Zinny Zan recalls how close Shotgun Messiah’s original line-up came to reuniting about 2.5 years ago
Former Shotgun Messiah and Zan Clan frontman Zinny Zan was recently interviewed by Andrew DiCecco for Vinyl Writer Music. Zan was part of Shotgun Messiah‘s original line-up along with guitarist Harry Cody, bassist Tim Skold, and drummer Pekka “Stixx Galore” Ollinen whose debut self-titled album (1989) ended up selling 490,000 units. Shotgun Messiah went on to release two more albums, Second Coming (1991) and Violent New Breed (1993), without Zan and with Skold handling the lead vocal duties.
In terms of what led to his departure from Shotgun Messiah, Zan explained (with slight edits): “Well, it was a lot of different things, to be honest. First of all, these guys knew each other since day one, because they came from this small town in Sweden and had known each other all of their lives. I came into their world, we moved to LA, and so on. Tim and Harry were tight, of course, and they wrote songs. But then, Harry and I started writing songs, and it became a little tense between me and Tim, I would say. And at the same time, we figured out we had different ways of living. I have no regrets, but I was the one that loved to be out and have a good time; but at the same time, I had a very high work ethic.
But they thought, “Well, you’re hanging with Billy Idol, this and that. We don’t need anyone.” That’s because I’m very outgoing and they weren’t. So, that kind of tension grew. We were too young, everything was too corrupted And to be honest, I believe that right when that started, Tim already had his aim to be a singer in the band because he was never too happy being the bass player in Shotgun Messiah. He was absolutely happy with the album; he was absolutely happy touring together as a band. But the thing is, as you may know, who’s got the most attention in the band? Well, it’s the singer and the guitar player — especially if you’re as good as Harry K. Cody is. So, [Tim] came third, and he was one of the guys that started the band. Of course, he would not get on Harry on this, so he would get on me.”
With respect to when was the last time he spoke to Skold, Zan revealed: “You’re not gonna believe this…1990. Stixx, I have played with many times. Stixx and I talk frequently. I spoke to Harry yesterday. Tim? 1990.
DiCecco pointed out that it was safe to say the original Shotgun Messiah line-up wouldn’t be among the bands from that era that reunite for a handful of shows, to which Zan noted: “To be honest, it was pretty close two-and-a-half years ago. Two-and-a-half years ago, they were asking about the band here in Europe for festivals. Big festivals. And quite big money, to be honest. So, Harry, who is in touch with me, called me. And I said, “Absolutely we can do that. And let’s do it like this; let’s make the first half-hour with me as the singer and Tim as the bass player, and then you make the next half hour or an hour with the stuff you did on Violent New Breed, and Second Coming with Tim.” So, I said, “You do two-thirds, and we’ll do the original first.” And Harry thought that was a splendid idea. First, he said that Tim was on it, as well. Then all of a sudden, I hear that now Tim was saying that his manager didn’t allow it … “No, Zinny you can come up for two songs, being a guest.” Then I said, “I will not come up as a guest in a band that I was an original in. So, let’s be fair. Let me do at least five or six songs from the first album, and then you can do the rest, so they get the original as well, because that’s what they are paying for.”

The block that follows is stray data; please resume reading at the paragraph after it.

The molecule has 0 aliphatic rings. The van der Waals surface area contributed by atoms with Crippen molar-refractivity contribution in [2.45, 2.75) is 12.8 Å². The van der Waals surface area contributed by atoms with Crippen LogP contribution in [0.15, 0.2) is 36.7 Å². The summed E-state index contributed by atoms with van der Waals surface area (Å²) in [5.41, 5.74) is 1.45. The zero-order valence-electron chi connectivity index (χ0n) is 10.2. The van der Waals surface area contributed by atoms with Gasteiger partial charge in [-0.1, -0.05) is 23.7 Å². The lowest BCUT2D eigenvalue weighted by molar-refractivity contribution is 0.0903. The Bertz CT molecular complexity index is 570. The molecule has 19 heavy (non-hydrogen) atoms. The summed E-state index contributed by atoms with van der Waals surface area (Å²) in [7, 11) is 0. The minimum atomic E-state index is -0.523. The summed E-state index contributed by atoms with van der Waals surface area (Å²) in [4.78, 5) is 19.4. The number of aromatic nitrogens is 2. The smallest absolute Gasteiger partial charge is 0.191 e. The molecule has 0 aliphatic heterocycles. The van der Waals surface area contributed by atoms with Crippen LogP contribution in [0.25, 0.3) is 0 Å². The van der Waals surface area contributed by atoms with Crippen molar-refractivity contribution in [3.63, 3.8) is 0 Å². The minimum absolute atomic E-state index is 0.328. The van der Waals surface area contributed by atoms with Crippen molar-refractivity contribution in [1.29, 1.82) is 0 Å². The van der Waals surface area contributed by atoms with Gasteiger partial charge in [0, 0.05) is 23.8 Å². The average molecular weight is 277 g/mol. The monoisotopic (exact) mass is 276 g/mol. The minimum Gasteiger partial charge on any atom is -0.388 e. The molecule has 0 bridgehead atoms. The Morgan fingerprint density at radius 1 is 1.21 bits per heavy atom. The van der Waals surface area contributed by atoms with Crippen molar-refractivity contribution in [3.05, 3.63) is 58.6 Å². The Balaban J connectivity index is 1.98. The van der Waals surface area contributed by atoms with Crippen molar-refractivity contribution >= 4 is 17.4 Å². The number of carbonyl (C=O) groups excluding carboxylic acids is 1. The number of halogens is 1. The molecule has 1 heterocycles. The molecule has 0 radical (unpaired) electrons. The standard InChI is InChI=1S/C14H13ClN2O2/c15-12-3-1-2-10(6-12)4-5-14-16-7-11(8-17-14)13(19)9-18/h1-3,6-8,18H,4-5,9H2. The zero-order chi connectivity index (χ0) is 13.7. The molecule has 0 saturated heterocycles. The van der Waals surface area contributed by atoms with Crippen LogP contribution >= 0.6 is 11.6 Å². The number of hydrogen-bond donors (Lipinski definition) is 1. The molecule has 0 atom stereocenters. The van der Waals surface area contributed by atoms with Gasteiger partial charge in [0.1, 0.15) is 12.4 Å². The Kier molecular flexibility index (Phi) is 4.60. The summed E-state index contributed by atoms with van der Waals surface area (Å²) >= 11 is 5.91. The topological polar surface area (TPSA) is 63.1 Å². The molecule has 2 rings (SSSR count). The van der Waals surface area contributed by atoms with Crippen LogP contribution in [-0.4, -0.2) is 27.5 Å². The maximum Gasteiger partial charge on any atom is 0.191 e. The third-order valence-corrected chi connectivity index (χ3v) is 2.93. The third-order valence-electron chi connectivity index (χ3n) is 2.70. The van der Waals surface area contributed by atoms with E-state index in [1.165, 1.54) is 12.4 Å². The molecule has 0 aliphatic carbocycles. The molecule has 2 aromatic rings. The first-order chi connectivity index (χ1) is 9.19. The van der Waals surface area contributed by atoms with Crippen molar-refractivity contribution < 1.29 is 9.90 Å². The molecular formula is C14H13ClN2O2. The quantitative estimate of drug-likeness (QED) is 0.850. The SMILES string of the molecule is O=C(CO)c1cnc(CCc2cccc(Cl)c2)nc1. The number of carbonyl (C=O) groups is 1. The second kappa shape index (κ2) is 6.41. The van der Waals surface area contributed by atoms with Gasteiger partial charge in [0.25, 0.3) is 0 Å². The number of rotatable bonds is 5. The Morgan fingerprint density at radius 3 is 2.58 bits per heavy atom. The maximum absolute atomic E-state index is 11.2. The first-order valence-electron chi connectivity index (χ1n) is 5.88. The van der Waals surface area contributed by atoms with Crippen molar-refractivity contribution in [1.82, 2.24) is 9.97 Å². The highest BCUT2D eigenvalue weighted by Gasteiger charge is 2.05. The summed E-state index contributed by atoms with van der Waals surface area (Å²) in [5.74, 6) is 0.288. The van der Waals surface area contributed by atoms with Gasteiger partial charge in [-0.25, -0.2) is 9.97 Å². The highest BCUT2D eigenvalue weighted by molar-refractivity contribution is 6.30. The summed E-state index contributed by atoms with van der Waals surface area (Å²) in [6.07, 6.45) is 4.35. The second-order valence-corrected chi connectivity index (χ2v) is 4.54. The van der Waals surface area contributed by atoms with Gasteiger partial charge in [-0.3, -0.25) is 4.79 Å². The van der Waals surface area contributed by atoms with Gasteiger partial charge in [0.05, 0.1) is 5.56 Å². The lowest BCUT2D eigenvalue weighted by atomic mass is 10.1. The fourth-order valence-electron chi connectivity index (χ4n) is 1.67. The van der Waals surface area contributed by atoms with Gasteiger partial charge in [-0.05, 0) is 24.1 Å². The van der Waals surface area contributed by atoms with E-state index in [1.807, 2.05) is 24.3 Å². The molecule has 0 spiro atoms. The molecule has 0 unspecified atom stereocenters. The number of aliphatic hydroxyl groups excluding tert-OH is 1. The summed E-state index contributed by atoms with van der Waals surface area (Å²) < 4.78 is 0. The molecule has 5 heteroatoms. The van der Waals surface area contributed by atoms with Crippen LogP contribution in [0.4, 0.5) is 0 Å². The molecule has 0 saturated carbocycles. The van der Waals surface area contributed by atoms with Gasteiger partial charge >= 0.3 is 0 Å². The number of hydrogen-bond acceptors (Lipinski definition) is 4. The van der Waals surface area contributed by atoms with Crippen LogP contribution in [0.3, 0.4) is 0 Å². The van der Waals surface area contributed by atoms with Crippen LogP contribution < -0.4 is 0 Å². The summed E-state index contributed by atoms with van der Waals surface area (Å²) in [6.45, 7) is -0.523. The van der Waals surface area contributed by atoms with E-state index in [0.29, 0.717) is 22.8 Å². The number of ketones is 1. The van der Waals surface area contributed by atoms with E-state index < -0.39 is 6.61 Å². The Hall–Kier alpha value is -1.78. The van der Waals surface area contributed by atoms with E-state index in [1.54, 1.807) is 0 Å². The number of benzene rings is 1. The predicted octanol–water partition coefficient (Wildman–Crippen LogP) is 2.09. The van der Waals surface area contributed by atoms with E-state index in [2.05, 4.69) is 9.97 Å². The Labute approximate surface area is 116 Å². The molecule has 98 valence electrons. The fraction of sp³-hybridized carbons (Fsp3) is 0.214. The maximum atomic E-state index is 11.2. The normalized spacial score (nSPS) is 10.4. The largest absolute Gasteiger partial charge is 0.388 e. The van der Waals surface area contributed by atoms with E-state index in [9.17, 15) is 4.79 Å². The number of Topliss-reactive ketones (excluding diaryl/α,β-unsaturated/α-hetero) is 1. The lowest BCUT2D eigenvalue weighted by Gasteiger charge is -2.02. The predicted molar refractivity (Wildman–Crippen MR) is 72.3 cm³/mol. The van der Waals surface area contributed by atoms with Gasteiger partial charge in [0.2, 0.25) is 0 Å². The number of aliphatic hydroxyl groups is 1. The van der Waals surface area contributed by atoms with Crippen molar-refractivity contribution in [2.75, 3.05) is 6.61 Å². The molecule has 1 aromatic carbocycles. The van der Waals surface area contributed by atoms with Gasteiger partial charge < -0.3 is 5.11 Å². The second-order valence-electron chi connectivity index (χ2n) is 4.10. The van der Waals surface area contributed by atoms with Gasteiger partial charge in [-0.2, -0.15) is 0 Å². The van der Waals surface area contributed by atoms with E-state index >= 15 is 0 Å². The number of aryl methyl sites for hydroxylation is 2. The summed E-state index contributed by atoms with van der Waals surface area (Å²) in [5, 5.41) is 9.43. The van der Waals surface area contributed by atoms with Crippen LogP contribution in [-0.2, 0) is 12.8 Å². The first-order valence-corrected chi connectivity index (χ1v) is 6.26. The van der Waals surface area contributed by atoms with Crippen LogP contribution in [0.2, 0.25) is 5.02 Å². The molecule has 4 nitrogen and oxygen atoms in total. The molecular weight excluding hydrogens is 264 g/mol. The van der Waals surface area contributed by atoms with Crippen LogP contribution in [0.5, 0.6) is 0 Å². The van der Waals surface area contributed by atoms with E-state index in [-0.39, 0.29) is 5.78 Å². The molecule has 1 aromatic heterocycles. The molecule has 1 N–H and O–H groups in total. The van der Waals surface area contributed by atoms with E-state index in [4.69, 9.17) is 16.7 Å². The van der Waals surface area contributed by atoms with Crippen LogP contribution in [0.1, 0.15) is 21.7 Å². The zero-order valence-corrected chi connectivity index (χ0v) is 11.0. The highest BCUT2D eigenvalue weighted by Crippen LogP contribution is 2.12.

But then Harry said, “I’m so sorry, Zinny, but it ain’t gonna happen because Tim‘s manager doesn’t want it.” And then I saw on Instagram later on that Tim said, “It will be when hell freezes over that I play with Zinny.” We were young — but in some way, I don’t know if he feels hurt or anything — but in interviews, I’ve always said that he’s an absolutely talented guy. You know, he’s been playing with Marilyn Manson and toured with him for six years. But still, I don’t know, some kind of grudge with me; I don’t know what it is. So, we were ready to go, and I knew the songs already because I did have a revival thing with Stixx called Shotgun. We played some festivals back in 2014 and 2015 with Shotgun Messiah’s first album. So, I was already up to date with it, so to speak. But that’s what it came down to; Tim blew off that thing.”
You can read the rest of the interview with Zinny Zan at Vinyl Writer Music‘s website.
Shotgun Messiah‘s “Don’t Care ’bout Nothin'” video (from Shotgun Messiah album):